“Hello, Sir. Tim Douglas, park security. May I please see your campsite registration receipt?”
Nat grabbed it from the plastic envelope on the refrigerator door, kept handy for just such a visitor, and handed it to the 6’2”, farmer-tanned, 40-ish Texan. His muddy Super Duty was still running with his wife and kids inside. That’s a good thing because it means he doesn’t plan to stay long.
“We had a couple calls about your bus here, you know, all the paintings and such.”
Nat replied proudly, “Like ‘em? Painted ‘em myself. Those are woodland wildflowers up front here and prairie grasses across the center, working back to flowering desert cacti over the back tires. Have you ever seen a Saguaro cactus in bloom? It’s strikingly beautiful.”
“No, sir, I haven’t seen any of them. I mean, I haven’t seen them looking like this, that’s for sure. Uh… I, uh… well, we uh… I’m not really sure what to say, sir. Nathan, your name is Nathan, correct?”
“Yup, that’s right. Nathan James Creekwater. My father was part Cherokee and gave us this great name, me and my four brothers and five sisters. Everybody used to call us kids the Creekwater Ten.”
“Well, it’s nice to meet you Mr. Creekwater. If you don’t mind, may I also see your driver’s license?”
“Well, I showed it at the office when we registered, but, sure, you can check it again. It hasn’t changed much.” Nat has a special grin he saves for authorities. His smile starts at the left corner of his mouth and gently spreads across to the right until teeth appear and it doesn’t stop growing until just before laughter escapes because it’s not good to laugh at a time like this.
I stepped forward, right on cue, and spoke to Tim over Nat’s right shoulder, “Good evening, Tim. My name is Catlyn and we’ve got plenty of beef stew if you’d like some.”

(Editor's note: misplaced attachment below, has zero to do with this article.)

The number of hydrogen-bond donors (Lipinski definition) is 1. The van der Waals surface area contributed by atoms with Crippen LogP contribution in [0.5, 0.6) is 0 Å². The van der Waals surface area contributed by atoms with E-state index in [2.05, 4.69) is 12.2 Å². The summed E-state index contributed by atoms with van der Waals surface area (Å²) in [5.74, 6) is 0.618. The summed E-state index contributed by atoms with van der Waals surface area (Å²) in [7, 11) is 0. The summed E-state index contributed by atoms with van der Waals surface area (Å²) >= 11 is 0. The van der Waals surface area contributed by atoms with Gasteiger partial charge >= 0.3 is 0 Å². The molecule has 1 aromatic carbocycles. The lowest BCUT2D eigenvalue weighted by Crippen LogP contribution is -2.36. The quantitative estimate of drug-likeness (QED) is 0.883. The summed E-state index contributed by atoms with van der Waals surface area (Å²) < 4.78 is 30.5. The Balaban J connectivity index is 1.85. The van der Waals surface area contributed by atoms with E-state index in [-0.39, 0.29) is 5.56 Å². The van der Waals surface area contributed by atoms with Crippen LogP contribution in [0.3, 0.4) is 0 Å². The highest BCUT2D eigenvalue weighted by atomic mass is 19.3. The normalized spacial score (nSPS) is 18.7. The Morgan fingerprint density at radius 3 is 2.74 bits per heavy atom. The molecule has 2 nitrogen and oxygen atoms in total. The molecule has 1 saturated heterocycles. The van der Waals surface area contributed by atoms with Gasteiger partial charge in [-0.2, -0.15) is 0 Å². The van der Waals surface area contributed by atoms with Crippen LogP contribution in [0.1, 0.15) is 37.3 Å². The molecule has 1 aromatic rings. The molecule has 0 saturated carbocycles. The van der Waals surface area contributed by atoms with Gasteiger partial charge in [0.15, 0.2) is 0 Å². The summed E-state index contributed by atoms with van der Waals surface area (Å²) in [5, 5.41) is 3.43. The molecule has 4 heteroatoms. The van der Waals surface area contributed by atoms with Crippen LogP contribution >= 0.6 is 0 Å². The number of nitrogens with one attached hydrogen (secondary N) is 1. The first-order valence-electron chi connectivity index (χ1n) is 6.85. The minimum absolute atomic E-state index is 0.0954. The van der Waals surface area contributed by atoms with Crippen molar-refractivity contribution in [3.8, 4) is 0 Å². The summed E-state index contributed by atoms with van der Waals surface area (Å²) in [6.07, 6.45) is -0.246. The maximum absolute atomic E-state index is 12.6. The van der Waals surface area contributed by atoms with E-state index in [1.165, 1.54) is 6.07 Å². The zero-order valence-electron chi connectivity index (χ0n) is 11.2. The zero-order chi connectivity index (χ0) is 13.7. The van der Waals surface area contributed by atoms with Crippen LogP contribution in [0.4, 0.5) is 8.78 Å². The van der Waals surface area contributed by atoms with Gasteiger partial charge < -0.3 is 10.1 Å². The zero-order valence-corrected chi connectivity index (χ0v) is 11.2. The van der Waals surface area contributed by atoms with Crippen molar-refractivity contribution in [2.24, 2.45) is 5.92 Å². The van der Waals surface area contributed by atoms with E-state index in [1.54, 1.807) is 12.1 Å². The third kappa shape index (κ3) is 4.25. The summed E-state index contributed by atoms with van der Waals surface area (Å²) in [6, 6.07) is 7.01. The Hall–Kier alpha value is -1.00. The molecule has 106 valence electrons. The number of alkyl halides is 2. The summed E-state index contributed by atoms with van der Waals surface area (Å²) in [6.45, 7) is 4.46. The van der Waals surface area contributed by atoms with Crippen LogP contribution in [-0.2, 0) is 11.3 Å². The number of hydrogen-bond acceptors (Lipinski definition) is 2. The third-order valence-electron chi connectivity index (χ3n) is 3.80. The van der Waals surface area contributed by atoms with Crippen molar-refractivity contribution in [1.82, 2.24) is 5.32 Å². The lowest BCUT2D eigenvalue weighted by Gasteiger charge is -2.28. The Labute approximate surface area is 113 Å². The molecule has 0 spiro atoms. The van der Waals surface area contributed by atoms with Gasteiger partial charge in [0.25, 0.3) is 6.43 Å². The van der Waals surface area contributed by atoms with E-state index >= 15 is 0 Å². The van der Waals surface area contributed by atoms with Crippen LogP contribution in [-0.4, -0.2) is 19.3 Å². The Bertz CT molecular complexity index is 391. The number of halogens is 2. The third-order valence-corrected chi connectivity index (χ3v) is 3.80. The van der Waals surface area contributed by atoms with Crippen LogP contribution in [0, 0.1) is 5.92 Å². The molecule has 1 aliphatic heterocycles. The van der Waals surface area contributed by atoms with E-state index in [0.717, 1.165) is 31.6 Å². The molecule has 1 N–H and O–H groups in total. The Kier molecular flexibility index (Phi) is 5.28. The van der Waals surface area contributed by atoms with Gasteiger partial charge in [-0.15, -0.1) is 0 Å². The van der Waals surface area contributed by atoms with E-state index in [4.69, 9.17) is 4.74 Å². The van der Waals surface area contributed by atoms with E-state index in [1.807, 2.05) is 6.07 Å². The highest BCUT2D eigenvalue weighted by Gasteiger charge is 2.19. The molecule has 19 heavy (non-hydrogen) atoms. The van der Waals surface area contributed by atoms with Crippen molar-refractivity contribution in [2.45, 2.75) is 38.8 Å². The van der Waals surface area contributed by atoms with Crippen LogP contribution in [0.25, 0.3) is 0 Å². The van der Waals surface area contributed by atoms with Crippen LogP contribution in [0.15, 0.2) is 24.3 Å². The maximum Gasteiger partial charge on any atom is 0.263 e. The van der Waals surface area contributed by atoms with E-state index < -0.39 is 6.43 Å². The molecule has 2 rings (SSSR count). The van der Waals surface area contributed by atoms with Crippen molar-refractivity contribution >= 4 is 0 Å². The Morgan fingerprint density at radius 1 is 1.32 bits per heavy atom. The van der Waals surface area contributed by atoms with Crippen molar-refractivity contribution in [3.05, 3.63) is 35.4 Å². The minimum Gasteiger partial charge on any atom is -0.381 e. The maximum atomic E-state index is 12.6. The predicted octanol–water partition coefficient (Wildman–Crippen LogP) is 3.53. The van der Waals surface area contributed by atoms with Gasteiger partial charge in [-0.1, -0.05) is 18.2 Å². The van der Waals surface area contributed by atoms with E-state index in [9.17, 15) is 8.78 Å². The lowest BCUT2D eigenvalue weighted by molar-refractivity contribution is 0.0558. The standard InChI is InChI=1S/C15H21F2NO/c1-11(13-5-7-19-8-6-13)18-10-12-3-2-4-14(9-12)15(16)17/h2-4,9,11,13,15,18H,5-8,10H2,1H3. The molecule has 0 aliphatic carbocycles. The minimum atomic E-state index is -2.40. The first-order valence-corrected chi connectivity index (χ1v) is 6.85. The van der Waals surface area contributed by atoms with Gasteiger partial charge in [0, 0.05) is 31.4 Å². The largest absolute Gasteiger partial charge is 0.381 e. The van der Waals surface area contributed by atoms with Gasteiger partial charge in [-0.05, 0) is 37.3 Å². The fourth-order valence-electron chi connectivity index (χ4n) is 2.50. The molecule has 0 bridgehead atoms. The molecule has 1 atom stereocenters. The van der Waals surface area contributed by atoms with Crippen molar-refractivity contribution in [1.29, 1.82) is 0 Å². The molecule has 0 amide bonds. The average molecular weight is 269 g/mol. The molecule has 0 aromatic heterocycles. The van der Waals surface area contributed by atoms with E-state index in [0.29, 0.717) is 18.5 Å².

“Oh no, Ma’am, I mean thanks, thanks anyway, “ Tim nodded towards his family in the pickup and continued, “We’re on our way to a T-ball game and it’s getting late. But thank you kindly for the offer.”
Tim glanced at Nat’s driver’s license, then down at his own boots and then said awkwardly, “Well, I guess you probably know how people talk. I mean, this is Texas. We don’t have many rigs like yours come through here and it just makes people nervous. They suspect that you might not exactly fit in.”
One of the many reasons I love Nathan James Creekwater is because he always knows what to say. Here is his reply:
“OK, I’m not sure I understand what you mean. What are you wanting us to do?”
It was perfect. Mr. Douglas just stood there silently. He glanced at his family one more time, handed back Nat’s driver’s license and our campsite registration and said, “Nothing, folks. Nice to meet you both, Y’all just have a nice time here at Lake Texoma, ok?”
“We’ll do that, Tim. Thanks for stopping by.” As the Super Duty pulled away, Nat locked the door, looked at me, looked at his bowl of stew, and pinched my behind as he slid back onto the bench and dug in. “I don’t think we’ll be seeing the local sheriff tonight, do you?”
“Nope. And it looks like Mr. Douglas has his hands full right now, anyway. I’m thinking he got a last-minute call from somebody in the park office because he’s a hefty guy and they needed a big, warm body to confront us because that lady in the office wouldn’t do it herself. Remember the look of disgust on her face when we walked in? He’s probably her relative who lives nearby so she gave him a call to get over here and deal with the problem people.”
Nat wiped his face with a napkin, leaned over the table towards me, grabbed my hands, looked straight into my eyes and said, “Yeah, that woman could plainly see that you’re a real problem, Cat. They have rules about pets everywhere you go these days. And you surely are one, you’re my Pet Yankee and that’s just plain obvious. But you’re a pretty good one, as Yankees go, all your green stuff aside.” Then he picked up his glass and sucked that ice tea straight down, sounding like the final seconds of a bathtub draining.
It’s been seven years and I still treasure the idea of being his Pet Yankee. Nat always loves his pets deeply. He’s owned hundreds of dogs, several cats, hamsters and white rats, but he’s only had one Pet Yankee so far. When we met he said he liked my northern twang. I tried to explain that he’s the one with the twang, not me. I pointed out that TV commercials sound like I talk, not like he talks, but my explanation didn’t cut it.